Plans to convert Laughton stables into shops and microbrewery rejected

The stables on East Field LaneThe stables on East Field Lane
The stables on East Field Lane
PLANS for log cabins and shops to support a pond area used by anglers have been rejected over greenbelt and highways concerns.

Applicant Mr Wheeler wanted to develop on the eight-acre stables site at East Field Lane near Laughton (pictured).

The plans would have seen the existing stables converted into an angling shop, butchers, fruit and veg store and a microbrewery. 

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Two log cabins and a toilet block would also have been added. 

Papers submitted by Mr Wheeler said: “All the shop uses are in one way or another connected to either agriculture or fishing so this is why they were chosen, with the help of local requirements.

“There are no other buildings in Laughton which could facilitate this development. All the shops would be housed in the existing stables with only alterations carried out outside.

“The use for the shops would also provide not only permanent but also part-time jobs for residents, which I am sure would be beneficial for the locals and Rotherham as a whole.”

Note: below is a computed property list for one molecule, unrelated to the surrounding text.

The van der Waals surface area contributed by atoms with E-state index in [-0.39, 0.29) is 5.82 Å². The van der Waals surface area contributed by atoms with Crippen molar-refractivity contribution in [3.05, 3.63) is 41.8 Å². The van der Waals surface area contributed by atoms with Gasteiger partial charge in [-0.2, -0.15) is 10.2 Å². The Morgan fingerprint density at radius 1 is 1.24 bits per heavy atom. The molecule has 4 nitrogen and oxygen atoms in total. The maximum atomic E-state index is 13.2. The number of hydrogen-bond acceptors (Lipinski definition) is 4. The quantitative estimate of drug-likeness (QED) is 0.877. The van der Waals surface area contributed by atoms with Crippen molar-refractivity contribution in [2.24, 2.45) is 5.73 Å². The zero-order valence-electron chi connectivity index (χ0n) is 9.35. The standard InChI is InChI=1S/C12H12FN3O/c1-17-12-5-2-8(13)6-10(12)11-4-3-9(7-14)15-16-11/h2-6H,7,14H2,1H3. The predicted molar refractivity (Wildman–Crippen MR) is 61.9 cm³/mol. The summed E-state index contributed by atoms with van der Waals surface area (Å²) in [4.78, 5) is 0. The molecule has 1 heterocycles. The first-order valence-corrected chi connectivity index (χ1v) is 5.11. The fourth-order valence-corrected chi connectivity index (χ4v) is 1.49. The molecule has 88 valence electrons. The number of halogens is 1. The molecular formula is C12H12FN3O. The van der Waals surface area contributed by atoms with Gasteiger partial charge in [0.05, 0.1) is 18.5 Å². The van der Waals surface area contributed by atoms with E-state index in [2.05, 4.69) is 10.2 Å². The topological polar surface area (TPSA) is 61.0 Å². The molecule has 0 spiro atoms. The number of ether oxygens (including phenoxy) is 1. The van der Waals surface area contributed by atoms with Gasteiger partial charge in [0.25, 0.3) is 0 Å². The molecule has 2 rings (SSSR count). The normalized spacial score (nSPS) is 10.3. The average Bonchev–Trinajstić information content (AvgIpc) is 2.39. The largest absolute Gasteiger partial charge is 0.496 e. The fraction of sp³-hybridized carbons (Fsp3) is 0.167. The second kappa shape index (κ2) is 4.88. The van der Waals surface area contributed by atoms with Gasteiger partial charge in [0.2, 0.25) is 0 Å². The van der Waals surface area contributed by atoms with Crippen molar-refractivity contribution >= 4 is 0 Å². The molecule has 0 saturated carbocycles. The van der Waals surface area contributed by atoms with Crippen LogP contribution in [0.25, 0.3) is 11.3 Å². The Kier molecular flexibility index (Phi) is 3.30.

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Laughton Parish Council objected, saying no shop uses should be allowed in this greenbelt area. Members also raised concerns about safety from the increased traffic.

Streetpride also opposed the plan on highways grounds, saying the potential significant increase in vehicles would be too much for narrow East Field Lane, which has no pavements.

The triangular site is mostly used for recreational fishing, with one large pond and others being constructed.

But Rotherham Borough Council felt the proposed additions, which the applicant said would add 12 jobs, would be too much. 

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A spokesman said: “There are sufficient and appropriate facilities for outdoor sport and recreation at the site and the proposed cabins and toilet block would be excessive and would represent inappropriate development in the greenbelt. 

“It is considered that the proposed change of use of the stables to a general retail use is inappropriate in this isolated rural location.”

Meanwhile, an application for an agricultural workers’ dwelling at Wallis Farming on Brecks Lane, Herringthorpe, has also been refused.

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